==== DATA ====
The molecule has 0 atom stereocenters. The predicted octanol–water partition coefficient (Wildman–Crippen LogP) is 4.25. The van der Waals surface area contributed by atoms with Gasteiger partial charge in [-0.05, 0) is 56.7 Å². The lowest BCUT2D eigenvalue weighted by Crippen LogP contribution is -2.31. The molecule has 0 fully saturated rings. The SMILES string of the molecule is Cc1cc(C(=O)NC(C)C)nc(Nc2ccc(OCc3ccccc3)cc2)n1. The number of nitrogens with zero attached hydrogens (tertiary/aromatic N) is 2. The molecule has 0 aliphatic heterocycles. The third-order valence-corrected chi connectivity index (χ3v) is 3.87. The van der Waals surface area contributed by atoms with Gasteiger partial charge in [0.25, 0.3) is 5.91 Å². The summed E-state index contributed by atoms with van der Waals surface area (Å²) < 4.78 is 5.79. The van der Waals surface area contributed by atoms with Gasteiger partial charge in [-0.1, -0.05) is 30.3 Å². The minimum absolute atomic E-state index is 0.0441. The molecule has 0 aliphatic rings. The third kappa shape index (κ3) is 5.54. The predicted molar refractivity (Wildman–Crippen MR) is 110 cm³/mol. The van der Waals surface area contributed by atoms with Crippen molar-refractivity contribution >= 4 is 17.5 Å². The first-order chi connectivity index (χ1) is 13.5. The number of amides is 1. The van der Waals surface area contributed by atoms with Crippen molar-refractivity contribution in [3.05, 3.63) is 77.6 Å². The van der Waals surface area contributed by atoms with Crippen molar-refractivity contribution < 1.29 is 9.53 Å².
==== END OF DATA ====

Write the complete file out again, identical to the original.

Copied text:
The molecule has 0 atom stereocenters. The predicted octanol–water partition coefficient (Wildman–Crippen LogP) is 4.25. The van der Waals surface area contributed by atoms with Gasteiger partial charge in [-0.05, 0) is 56.7 Å². The lowest BCUT2D eigenvalue weighted by Crippen LogP contribution is -2.31. The molecule has 0 fully saturated rings. The SMILES string of the molecule is Cc1cc(C(=O)NC(C)C)nc(Nc2ccc(OCc3ccccc3)cc2)n1. The number of nitrogens with zero attached hydrogens (tertiary/aromatic N) is 2. The molecule has 0 aliphatic heterocycles. The third-order valence-corrected chi connectivity index (χ3v) is 3.87. The van der Waals surface area contributed by atoms with Gasteiger partial charge in [0.25, 0.3) is 5.91 Å². The summed E-state index contributed by atoms with van der Waals surface area (Å²) < 4.78 is 5.79. The van der Waals surface area contributed by atoms with Gasteiger partial charge in [-0.1, -0.05) is 30.3 Å². The minimum absolute atomic E-state index is 0.0441. The molecule has 0 aliphatic rings. The third kappa shape index (κ3) is 5.54. The predicted molar refractivity (Wildman–Crippen MR) is 110 cm³/mol. The van der Waals surface area contributed by atoms with Crippen molar-refractivity contribution >= 4 is 17.5 Å². The first-order chi connectivity index (χ1) is 13.5. The number of amides is 1. The van der Waals surface area contributed by atoms with Crippen molar-refractivity contribution in [3.05, 3.63) is 77.6 Å². The van der Waals surface area contributed by atoms with Crippen molar-refractivity contribution < 1.29 is 9.53 Å².